Especially in early recovery, the development of new behaviors and creating a structured routine can be paramount in building a solid foundation in sobriety. When individuals are forced to cancel all structured routine, it could potentially destabilize a person’s newfound sobriety – however, it doesn’t have to. Learning to develop routines in other areas and hone basic skills can help mitigate some of the stressors of the pandemic can help ease discomfort in the process. Some of these skills to practice can include:
- Gratitude lists
- Practicing proper nutrition
- Practicing proper sleep hygiene
During times like these, no matter what type of loss you’ve felt, it’s important to stay connected to those around you. According to Dr. Lawrence Brown Jr., CEO of a facility in New York, feeling stressed and isolated can cause those in recovery to turn back to substance abuse. “People who have lost proximity to support systems, programs and relationships that help them stay sober may be tempted to self-medicate in order to deal with stress, anxiety and isolation,” he explained.
If you’re involved in a drug and alcohol treatment program, continuing to engage in the same therapy groups and sessions can help safeguard against relapse during this vulnerable time. For those that have a prior history of substance abuse disorder or mental health issues, taking advantage of any prior resources that have helped you through troubling times would be ideal. In addition, many therapists and treatment facilities are now offering online sessions such as tele-health or distance counseling to help those struggling handle the current situation.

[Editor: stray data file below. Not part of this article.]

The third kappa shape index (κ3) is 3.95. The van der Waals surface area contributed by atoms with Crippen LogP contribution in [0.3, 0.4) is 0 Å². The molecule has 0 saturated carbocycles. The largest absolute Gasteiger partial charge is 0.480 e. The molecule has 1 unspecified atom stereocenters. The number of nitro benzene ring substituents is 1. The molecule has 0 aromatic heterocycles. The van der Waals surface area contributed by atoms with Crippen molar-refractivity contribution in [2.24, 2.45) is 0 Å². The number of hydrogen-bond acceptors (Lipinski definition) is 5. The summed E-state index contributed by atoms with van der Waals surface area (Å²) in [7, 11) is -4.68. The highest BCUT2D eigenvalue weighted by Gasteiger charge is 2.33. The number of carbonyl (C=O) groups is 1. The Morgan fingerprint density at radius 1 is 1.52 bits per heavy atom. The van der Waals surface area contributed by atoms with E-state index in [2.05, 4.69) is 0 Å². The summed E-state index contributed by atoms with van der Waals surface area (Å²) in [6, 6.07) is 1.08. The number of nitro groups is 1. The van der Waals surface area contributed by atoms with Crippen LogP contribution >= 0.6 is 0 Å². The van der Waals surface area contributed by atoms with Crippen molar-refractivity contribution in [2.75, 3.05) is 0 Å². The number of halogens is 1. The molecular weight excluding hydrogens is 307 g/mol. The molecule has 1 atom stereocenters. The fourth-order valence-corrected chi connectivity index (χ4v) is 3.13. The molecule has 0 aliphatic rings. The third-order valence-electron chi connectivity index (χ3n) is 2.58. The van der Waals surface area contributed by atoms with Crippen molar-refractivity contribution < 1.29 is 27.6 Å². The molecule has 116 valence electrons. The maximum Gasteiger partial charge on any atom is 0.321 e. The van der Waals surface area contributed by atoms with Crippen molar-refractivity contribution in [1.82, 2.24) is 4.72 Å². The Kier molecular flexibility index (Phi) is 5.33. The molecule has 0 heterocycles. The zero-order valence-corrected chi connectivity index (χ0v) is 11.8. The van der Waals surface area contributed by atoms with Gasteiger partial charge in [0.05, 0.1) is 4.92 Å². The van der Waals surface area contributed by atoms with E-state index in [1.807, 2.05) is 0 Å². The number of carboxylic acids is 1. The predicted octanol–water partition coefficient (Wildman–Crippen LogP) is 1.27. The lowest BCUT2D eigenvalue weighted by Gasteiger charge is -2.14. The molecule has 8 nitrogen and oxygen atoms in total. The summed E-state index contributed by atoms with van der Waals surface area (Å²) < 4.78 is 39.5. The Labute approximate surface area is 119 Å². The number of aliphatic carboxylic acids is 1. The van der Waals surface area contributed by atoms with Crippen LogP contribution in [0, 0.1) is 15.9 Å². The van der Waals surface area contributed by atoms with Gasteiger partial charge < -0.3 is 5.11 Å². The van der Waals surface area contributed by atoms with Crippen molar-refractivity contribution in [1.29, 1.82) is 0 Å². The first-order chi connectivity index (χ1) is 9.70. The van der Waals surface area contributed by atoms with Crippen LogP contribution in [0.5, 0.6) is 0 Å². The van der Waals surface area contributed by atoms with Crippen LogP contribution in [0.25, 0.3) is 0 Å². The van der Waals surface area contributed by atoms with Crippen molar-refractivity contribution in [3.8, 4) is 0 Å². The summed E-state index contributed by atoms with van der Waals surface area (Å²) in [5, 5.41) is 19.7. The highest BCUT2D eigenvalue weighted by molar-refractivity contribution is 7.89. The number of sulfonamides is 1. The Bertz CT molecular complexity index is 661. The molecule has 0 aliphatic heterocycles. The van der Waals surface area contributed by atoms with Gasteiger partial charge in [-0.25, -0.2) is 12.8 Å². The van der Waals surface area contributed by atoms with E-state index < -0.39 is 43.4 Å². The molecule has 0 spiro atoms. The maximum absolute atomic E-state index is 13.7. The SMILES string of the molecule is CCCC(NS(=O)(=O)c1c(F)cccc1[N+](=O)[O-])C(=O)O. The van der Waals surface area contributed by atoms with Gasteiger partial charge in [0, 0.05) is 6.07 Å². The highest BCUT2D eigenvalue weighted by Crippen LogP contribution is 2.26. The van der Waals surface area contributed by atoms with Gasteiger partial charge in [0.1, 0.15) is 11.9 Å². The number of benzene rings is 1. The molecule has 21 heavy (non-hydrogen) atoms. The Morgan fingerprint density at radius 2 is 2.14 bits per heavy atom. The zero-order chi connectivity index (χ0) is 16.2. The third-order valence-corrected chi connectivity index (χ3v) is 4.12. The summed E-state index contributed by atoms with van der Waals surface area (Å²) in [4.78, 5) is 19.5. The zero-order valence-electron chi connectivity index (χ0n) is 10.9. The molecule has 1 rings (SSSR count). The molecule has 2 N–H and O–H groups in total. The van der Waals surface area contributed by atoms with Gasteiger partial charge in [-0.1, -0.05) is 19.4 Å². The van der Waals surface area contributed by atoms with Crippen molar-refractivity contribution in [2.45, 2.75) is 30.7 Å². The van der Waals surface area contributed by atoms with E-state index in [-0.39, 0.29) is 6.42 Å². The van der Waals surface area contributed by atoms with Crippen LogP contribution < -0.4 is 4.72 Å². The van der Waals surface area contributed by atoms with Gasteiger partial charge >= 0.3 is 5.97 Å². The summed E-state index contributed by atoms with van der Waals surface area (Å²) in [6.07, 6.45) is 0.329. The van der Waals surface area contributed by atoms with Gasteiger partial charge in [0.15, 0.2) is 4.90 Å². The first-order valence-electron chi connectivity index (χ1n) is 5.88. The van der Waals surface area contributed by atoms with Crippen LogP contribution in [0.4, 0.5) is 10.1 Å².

There have been a number of platforms that have announced they are providing online meetings for those to continue to attend support groups from their home. If you have any other resources, please add them to the comments below. We will continue to add to this list as more online meetings are announced. See below for descriptions and meetings:
Sobriety Engine offers virtual meetings and support groups for those who cannot leave their homes or want to attend from their phone. They are currently looking for speakers and volunteers to help fill slots. This group also provides guest Q&A sessions with guests, online courses, and a newsfeed and messaging section to connect with other members of the community. Join Sobriety Engine, here.
In The Rooms
In The Rooms is an online meeting platform that provides over 100 virtual meetings everyday. With over 30 fellowships and meeting formats available, the possibilities and camaraderie that one can find are endless and there’s always wisdom to be gained on this platform. Join In The Rooms, here.
AA Zoom Meetings
Alcoholics Anonymous has created Zoom meetings available in replacement of the meetings that may have been canceled in certain areas. You can check out the meeting times and schedule by joining the Facebook group, here.